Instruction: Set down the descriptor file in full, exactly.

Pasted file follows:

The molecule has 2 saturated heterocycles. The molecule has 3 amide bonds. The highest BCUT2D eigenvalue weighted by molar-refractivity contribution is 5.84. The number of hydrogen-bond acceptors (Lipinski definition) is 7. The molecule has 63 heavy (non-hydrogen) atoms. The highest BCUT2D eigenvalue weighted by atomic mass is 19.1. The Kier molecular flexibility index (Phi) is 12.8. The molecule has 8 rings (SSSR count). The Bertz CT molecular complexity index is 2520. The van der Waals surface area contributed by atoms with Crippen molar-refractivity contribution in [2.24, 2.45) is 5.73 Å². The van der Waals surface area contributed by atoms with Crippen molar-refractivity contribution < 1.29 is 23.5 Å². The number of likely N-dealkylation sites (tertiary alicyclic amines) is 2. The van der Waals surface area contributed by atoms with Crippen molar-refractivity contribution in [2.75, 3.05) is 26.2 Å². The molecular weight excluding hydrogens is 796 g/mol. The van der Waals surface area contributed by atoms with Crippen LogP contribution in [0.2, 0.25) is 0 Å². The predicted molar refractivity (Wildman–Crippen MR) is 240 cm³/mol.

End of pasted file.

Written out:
The molecule has 2 saturated heterocycles. The molecule has 3 amide bonds. The highest BCUT2D eigenvalue weighted by molar-refractivity contribution is 5.84. The number of hydrogen-bond acceptors (Lipinski definition) is 7. The molecule has 63 heavy (non-hydrogen) atoms. The highest BCUT2D eigenvalue weighted by atomic mass is 19.1. The Kier molecular flexibility index (Phi) is 12.8. The molecule has 8 rings (SSSR count). The Bertz CT molecular complexity index is 2520. The van der Waals surface area contributed by atoms with Crippen molar-refractivity contribution in [2.24, 2.45) is 5.73 Å². The van der Waals surface area contributed by atoms with Crippen molar-refractivity contribution < 1.29 is 23.5 Å². The number of likely N-dealkylation sites (tertiary alicyclic amines) is 2. The van der Waals surface area contributed by atoms with Crippen molar-refractivity contribution in [2.75, 3.05) is 26.2 Å². The molecular weight excluding hydrogens is 796 g/mol. The van der Waals surface area contributed by atoms with Crippen LogP contribution in [0.2, 0.25) is 0 Å². The predicted molar refractivity (Wildman–Crippen MR) is 240 cm³/mol.